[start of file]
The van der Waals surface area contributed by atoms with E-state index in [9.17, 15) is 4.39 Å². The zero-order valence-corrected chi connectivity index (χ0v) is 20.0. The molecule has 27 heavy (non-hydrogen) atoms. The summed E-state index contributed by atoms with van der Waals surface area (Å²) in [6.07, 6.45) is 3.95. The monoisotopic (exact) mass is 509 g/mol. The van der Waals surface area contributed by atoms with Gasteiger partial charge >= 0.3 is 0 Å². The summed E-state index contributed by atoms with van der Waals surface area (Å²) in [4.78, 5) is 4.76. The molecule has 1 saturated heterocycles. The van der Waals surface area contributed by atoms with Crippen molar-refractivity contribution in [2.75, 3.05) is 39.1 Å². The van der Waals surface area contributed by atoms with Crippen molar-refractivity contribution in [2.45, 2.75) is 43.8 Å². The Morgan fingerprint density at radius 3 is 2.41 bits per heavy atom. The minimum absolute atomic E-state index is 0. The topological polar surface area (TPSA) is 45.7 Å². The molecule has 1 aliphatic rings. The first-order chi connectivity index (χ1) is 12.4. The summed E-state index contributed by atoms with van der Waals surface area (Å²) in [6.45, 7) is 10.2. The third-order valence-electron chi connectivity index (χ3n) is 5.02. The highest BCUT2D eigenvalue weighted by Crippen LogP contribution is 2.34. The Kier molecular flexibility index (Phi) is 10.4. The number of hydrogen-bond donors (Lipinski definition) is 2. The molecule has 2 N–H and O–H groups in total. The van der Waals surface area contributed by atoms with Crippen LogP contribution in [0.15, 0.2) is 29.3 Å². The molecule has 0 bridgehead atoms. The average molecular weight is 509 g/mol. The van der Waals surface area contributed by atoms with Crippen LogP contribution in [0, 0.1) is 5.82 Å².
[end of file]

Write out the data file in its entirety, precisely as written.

The van der Waals surface area contributed by atoms with E-state index in [9.17, 15) is 4.39 Å². The zero-order valence-corrected chi connectivity index (χ0v) is 20.0. The molecule has 27 heavy (non-hydrogen) atoms. The summed E-state index contributed by atoms with van der Waals surface area (Å²) in [6.07, 6.45) is 3.95. The monoisotopic (exact) mass is 509 g/mol. The van der Waals surface area contributed by atoms with Gasteiger partial charge >= 0.3 is 0 Å². The summed E-state index contributed by atoms with van der Waals surface area (Å²) in [4.78, 5) is 4.76. The molecule has 1 saturated heterocycles. The van der Waals surface area contributed by atoms with Crippen molar-refractivity contribution in [2.75, 3.05) is 39.1 Å². The van der Waals surface area contributed by atoms with Crippen molar-refractivity contribution in [2.45, 2.75) is 43.8 Å². The Morgan fingerprint density at radius 3 is 2.41 bits per heavy atom. The minimum absolute atomic E-state index is 0. The topological polar surface area (TPSA) is 45.7 Å². The molecule has 1 aliphatic rings. The first-order chi connectivity index (χ1) is 12.4. The summed E-state index contributed by atoms with van der Waals surface area (Å²) in [6.45, 7) is 10.2. The third-order valence-electron chi connectivity index (χ3n) is 5.02. The highest BCUT2D eigenvalue weighted by Crippen LogP contribution is 2.34. The Kier molecular flexibility index (Phi) is 10.4. The number of hydrogen-bond donors (Lipinski definition) is 2. The molecule has 2 N–H and O–H groups in total. The van der Waals surface area contributed by atoms with Crippen LogP contribution in [0.15, 0.2) is 29.3 Å². The molecule has 0 bridgehead atoms. The average molecular weight is 509 g/mol. The van der Waals surface area contributed by atoms with Crippen LogP contribution in [0, 0.1) is 5.82 Å².